RICHMOND, Va. (WRIC) — Richmond neighborhood groups fear a rezoning proposal could change Broad street’s look.
The proposed rezoning is part of the next phase of the GRTC Pulse Corridor Plan. The package of proposed ordinances that could allow 20-story buildings on Broad between Belvidere Street and Arthur Ashe Boulevard.
Yet, under the Pulse Corridor Plan adopted in 2017 height limits were set at 12 stories. The RVA Coalition of Concerned Civic Associations, a group of seven civic associations fear the package of proposed rezoning ordinances means more structures like City Hall, which is 19 stories, looming over Richmond’s historic neighborhoods.
“There is no benefit in high rise construction,” said Jonathan Marcus, the President of the RVA Coalition of Concerned Civic Associations.
The group says they have been left out of a process that could dramatically impact their surrounding neighborhoods and they fear that with the pandemic, the public hasn’t been able to engage in the plans that could permanently change the city.
“That could actually start shadowing our neighborhood, that could actually start making the historic value of the neighborhood change drastically as well,” said Jerome Legions, also with the Coalition and President of the Carver Area Civic Improvement League.
Legion worries about overcrowding.
“We have to really be concerned with the delivery of basic service, the delivery of emergency service and the tax on our infrastructure,” he said.
The B-4 rezoning aims to increase density and encourage transit use along the pulse line. Mark Olinger, Director of Richmond’s Planning and Development Review told 8News:
“The city is land-locked and we have been advocating in the Pulse Corridor Plan, smart growth, through utilizing the tools available to us to create great neighborhoods, and provide for a level of density to not only support the Pulse, but to provide a resident base and an employment base to support access to the kinds of services people say they want in our neighborhoods.”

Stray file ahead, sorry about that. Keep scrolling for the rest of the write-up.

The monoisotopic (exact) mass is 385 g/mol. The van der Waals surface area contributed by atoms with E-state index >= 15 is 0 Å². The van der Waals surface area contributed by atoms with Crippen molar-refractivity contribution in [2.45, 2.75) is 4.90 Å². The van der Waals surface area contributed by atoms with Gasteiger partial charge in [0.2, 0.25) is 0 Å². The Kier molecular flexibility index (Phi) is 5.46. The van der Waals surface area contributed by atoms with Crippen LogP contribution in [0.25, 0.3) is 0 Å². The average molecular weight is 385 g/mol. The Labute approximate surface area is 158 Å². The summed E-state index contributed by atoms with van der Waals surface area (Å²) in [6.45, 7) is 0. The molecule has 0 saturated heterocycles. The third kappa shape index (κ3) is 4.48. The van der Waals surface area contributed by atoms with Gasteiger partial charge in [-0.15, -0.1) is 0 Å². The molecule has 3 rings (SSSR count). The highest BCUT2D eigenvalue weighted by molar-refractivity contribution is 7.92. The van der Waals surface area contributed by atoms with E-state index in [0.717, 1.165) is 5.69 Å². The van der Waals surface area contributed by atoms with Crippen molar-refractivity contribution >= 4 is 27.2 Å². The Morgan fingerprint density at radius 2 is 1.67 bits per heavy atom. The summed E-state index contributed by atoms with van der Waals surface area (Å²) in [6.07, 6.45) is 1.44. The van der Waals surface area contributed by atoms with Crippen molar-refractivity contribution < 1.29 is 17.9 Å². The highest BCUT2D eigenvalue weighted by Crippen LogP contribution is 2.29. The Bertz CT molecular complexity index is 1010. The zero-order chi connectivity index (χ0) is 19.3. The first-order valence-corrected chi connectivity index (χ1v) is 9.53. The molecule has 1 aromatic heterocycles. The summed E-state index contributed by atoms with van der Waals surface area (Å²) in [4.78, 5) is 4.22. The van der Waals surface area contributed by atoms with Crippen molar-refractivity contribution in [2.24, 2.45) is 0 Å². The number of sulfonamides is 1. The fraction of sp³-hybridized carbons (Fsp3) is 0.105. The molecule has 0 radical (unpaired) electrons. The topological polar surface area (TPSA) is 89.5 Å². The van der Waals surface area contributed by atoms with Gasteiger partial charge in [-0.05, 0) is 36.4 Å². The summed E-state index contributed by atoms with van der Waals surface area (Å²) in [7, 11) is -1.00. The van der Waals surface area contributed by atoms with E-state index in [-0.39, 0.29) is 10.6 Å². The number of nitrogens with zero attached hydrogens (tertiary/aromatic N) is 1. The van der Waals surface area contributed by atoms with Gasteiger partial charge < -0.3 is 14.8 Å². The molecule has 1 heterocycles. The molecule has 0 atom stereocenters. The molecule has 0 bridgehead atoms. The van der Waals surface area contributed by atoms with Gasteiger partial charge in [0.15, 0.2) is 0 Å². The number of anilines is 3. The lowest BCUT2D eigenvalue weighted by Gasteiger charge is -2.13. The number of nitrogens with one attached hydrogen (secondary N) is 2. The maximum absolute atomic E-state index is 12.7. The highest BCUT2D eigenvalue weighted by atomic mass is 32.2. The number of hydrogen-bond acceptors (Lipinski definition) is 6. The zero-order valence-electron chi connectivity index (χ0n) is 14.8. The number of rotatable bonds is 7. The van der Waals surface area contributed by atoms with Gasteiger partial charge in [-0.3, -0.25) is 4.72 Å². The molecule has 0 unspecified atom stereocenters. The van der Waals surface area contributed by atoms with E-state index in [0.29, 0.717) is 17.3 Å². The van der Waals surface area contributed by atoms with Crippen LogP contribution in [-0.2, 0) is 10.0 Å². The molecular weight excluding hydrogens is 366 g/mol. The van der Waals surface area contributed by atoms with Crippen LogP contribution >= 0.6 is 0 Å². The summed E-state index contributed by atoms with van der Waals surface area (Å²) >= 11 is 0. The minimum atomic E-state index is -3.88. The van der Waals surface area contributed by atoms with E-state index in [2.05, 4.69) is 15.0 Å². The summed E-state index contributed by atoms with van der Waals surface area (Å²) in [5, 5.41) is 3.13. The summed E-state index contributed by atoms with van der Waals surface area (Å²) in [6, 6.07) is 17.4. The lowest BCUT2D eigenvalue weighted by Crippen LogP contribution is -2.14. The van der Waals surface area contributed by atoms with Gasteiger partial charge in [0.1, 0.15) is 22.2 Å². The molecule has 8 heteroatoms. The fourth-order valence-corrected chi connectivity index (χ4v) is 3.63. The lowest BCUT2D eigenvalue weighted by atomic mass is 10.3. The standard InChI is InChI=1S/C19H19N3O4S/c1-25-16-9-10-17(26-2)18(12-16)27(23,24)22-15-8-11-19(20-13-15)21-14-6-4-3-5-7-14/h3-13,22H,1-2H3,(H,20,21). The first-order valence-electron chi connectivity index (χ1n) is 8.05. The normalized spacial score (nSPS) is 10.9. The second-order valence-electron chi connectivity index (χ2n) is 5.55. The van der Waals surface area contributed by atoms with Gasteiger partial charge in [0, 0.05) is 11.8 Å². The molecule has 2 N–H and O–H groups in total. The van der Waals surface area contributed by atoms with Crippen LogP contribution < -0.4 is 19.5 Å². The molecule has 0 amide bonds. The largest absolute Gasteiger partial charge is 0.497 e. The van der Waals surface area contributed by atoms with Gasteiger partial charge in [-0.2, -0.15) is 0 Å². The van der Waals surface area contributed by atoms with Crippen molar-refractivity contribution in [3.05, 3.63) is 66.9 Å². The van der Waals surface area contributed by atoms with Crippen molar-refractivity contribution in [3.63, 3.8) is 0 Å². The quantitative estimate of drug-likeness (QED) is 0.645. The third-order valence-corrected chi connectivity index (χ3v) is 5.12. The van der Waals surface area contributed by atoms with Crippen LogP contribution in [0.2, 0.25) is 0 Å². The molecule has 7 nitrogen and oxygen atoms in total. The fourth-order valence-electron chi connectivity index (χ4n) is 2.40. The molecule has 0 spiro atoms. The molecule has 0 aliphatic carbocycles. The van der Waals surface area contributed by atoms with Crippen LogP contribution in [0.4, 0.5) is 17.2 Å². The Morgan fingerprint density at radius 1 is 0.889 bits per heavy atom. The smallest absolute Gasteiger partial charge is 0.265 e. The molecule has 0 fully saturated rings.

Olinger also added over 100 acres of the area actually has been zoned B-4 since at least 1976.
“People just don’t construct 20 story buildings on the theory of, if you build it, they will come,” he said. “The market isn’t that deep to support that scale of construction and I am aware of no plans for such construction in that corridor.”
Yet, The Coalition says the point is it could happen under the proposed zoning.
The groups stressed they are pro-growth, pro-density.
“We’re absolutely in favor of greater density, mixed-use, transit-oriented development,” Marcus said.
However, they believe that can be done by constructing more mid-rise buildings spread across a wider footprint.
“This should be a master plan and not a spot check here there,” Legions said.
The neighborhood group legally tried to block a City Council vote on the rezoning with an emergency injunction. A judge threw it out the request.
Council continued the vote earlier this week but could vote on the issue next month. In the meantime, Olinger says there was a scheduled special meeting in September to talk about the rezoning with the broader community.
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